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Human language appears very complex compared to other forms of communication observed in the animal world. Scientists are still trying to understand the mechanisms that led to such a difference during evolution. To this end, researchers from the Max Planck Institutes for Evolutionary Anthropology and Cognitive and Brain Sciences in Leipzig, and the CNRS Institute of Cognitive Sciences in Lyon, recorded and analyzed hundreds of hours of vocalizations of wild chimpanzees. . It appears from their study that these primates use perfectly well-structured vocal sequences to communicate with each other.
We are the only species known to communicate via language. Accustomed to speaking like this every day, we tend to forget how extraordinary (and unique) this ability is in the animal world. But the complexity of our language is not due to the number of sounds we produce — less than fifty in most languages. What sets us apart from other species is how we combine these different sounds to form words, and then how we combine the words to form a near-infinite number of sentences with a multitude of different meanings.
Where does this ability come from? To trace the evolutionary origins of our language, a group of researchers took an interest in the vocal productions of other animals and in particular those of primates. The latter use nearly forty different cries to communicate with each other, cries that they do not combine with each other (or very rarely). At least, that’s what the experts thought so far. This new study shows that chimpanzees are actually able to form meaningful vocal sequences from different types of cries.
Communication based on a very precise syntax
The team analyzed thousands of vocalizations (4826 recordings in total, or 900 hours) produced by 46 wild adult chimpanzees from the Taï National Park, located in Côte d’Ivoire. The researchers identified 12 different types of cries that the animals used to form vocal sequences, revealing “a hitherto unknown complexity in their modes of communication”, underlines Cédric Girard-Buttoz, researcher in primatology attached to the Max Planck Institute. and CNRS, and first author of the study.
Chimpanzees were already known to make several distinct sounds: growls, roars, barks and squeals. These are generally issued on a one-off, one-off basis; but sometimes chimpanzees also chain a series of sounds together in the form of a gasp (during which the animal inhales between each sound), as shown in this video by renowned anthropologist Jane Goodall:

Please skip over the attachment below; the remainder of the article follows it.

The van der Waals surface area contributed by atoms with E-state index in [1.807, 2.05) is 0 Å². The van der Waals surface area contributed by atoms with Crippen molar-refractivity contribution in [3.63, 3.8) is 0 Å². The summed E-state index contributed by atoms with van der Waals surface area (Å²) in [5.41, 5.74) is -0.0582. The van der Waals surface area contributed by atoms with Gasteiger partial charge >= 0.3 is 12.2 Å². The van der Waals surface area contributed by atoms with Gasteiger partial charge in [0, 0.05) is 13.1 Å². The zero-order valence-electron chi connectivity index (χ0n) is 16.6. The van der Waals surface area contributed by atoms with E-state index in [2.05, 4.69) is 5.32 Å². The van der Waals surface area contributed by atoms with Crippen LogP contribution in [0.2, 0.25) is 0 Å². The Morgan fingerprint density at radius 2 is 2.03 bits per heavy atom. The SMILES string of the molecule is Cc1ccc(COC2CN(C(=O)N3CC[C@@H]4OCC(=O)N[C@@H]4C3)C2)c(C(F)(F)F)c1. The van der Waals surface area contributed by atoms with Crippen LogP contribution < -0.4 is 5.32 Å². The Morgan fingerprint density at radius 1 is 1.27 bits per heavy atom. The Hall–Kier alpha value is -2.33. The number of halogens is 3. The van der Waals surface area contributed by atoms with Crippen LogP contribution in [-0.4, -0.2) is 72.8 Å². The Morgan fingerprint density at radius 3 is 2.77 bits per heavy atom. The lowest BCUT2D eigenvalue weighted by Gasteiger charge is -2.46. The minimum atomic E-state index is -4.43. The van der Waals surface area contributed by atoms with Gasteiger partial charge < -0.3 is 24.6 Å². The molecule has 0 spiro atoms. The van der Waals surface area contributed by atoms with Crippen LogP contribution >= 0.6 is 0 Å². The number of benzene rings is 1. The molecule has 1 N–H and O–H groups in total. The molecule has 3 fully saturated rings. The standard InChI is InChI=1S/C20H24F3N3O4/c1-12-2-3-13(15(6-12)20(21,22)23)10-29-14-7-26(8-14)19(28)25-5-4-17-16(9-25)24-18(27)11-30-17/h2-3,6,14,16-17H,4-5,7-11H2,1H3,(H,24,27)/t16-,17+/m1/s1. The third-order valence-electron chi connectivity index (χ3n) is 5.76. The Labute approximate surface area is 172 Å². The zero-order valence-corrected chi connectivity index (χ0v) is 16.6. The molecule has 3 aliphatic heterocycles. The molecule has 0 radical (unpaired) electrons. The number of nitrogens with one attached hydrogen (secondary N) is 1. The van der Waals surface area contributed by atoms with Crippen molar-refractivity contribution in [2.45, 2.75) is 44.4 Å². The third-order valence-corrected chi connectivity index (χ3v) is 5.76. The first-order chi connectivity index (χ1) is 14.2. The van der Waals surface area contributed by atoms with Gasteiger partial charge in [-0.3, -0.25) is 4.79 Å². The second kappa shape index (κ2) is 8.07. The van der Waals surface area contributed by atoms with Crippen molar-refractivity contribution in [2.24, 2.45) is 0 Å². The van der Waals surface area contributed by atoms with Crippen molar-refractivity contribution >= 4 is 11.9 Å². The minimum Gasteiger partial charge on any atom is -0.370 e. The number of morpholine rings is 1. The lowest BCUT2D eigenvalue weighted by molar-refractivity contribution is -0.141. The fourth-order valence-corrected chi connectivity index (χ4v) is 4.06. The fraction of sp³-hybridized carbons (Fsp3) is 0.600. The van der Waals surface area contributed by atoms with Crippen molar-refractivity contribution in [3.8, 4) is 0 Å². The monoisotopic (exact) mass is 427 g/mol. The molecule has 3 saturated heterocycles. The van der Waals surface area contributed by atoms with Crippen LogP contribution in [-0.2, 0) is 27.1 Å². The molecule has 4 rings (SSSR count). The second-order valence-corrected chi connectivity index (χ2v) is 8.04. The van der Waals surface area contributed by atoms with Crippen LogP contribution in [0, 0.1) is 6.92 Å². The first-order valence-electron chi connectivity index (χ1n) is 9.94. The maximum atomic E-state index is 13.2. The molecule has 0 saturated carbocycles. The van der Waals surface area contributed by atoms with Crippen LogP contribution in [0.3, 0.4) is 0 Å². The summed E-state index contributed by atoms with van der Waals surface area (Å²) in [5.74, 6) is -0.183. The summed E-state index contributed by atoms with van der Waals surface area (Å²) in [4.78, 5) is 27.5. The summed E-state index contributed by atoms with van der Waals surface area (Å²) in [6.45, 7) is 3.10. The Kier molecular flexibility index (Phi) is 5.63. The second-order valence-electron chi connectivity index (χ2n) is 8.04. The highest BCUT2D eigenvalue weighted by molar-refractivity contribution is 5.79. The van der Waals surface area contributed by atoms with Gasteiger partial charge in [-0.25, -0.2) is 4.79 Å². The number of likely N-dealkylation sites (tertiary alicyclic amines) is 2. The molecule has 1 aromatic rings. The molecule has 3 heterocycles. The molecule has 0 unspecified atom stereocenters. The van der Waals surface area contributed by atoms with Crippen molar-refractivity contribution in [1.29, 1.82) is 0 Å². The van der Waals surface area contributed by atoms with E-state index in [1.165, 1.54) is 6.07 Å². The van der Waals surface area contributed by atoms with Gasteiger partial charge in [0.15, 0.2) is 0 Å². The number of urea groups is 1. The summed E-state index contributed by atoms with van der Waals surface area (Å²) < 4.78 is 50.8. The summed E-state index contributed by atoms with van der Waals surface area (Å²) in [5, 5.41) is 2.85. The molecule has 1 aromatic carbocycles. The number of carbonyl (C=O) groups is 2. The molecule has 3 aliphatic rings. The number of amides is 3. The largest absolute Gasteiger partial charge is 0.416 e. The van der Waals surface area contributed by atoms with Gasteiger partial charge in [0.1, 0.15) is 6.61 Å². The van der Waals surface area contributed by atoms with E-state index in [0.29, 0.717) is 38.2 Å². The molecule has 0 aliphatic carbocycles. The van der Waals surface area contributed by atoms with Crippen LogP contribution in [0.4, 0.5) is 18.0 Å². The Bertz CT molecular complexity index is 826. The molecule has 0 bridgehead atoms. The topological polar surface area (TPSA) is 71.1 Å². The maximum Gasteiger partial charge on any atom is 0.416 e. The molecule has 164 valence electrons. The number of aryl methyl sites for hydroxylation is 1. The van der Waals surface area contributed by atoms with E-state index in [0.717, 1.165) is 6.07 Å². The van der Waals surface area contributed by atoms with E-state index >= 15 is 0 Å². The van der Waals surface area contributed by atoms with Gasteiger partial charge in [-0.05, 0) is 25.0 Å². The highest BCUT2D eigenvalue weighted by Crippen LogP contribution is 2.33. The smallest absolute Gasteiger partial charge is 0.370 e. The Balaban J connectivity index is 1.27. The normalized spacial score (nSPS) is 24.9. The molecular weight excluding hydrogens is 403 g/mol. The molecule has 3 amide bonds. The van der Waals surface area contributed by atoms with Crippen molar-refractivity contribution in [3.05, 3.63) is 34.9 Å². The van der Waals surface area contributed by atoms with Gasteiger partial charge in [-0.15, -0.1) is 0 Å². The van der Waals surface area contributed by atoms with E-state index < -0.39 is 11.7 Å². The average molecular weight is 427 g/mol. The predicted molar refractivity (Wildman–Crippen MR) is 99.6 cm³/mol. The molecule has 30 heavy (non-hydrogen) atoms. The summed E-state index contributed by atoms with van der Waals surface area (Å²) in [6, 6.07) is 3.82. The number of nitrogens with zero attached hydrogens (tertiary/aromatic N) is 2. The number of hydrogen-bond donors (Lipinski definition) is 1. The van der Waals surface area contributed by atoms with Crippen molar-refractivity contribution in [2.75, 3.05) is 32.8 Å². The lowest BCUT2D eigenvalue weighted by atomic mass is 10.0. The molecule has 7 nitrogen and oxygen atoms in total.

The researchers set out to determine, from their recordings, whether some of these typical gasps appeared more often than others. They assume that the structure of a communication system capable of encoding flexible meaning should at least, but not exclusively, require the following three structural capabilities: flexibility (the combination of single-use cries into vocal sequences), order (the positioning of sound units in sequences) and recombination (the combination of independent vocal sequences into longer sequences).
They finally highlighted several combinations repeating themselves regularly: the team identified 390 unique vocal sequences in total, combining two to ten types of calls from their repertoire. ” More than a third of their vocal production comprises at least two units, with 15% of vocal sequences containing three to ten units “, specify the researchers in their article. These cries occurred in predictable ways at certain points in the sequence, following what linguists call “contiguity rules.” Sometimes two sequences would combine to form even longer “sentences”. In other words, chimpanzees would also communicate according to a well-defined syntax.
Sounds emitted differently depending on the context
This is the first time that such a diversity of vocal production has been demonstrated in non-human primates. ” Our results highlight a much more complex and structured vocal communication system in chimpanzees than previously thought. said Tatiana Bortolato, of the Max Planck Institute for Evolutionary Anthropology, and co-author of the study.
The sounds were emitted in a punctual way or in the form of panting according to the contexts, note the researchers. For example, simple grunts are primarily uttered for food, while “panting” grunts are uttered as a submissive greeting vocalization. However, it is possible that the researchers missed some even more subtle building blocks of the cries, which could vary depending on the situation. For example, a hoot emitted in response to a predator may have a subtly different pitch than a hoot emitted during a friendly encounter.
It also remains to understand the meaning of the recorded sentences. The researchers note on this subject that the order of the vocal sequences could be important: indeed, certain sounds tended to appear at the beginning of the sentences, while others were always placed at the end. The team will therefore try to elucidate this mystery and determine whether, from their “language”, chimpanzees are able to widen the range of subjects on which they can communicate with each other, as we do.
This study to explore the complexity of the vocal sequences of wild chimpanzees — which are a socially complex species like humans — could also shed new light on our origins and how our own unique language evolved, says Catherine Crockford, co-author -director of the Taï Chimpanzee Project and co-author of the study.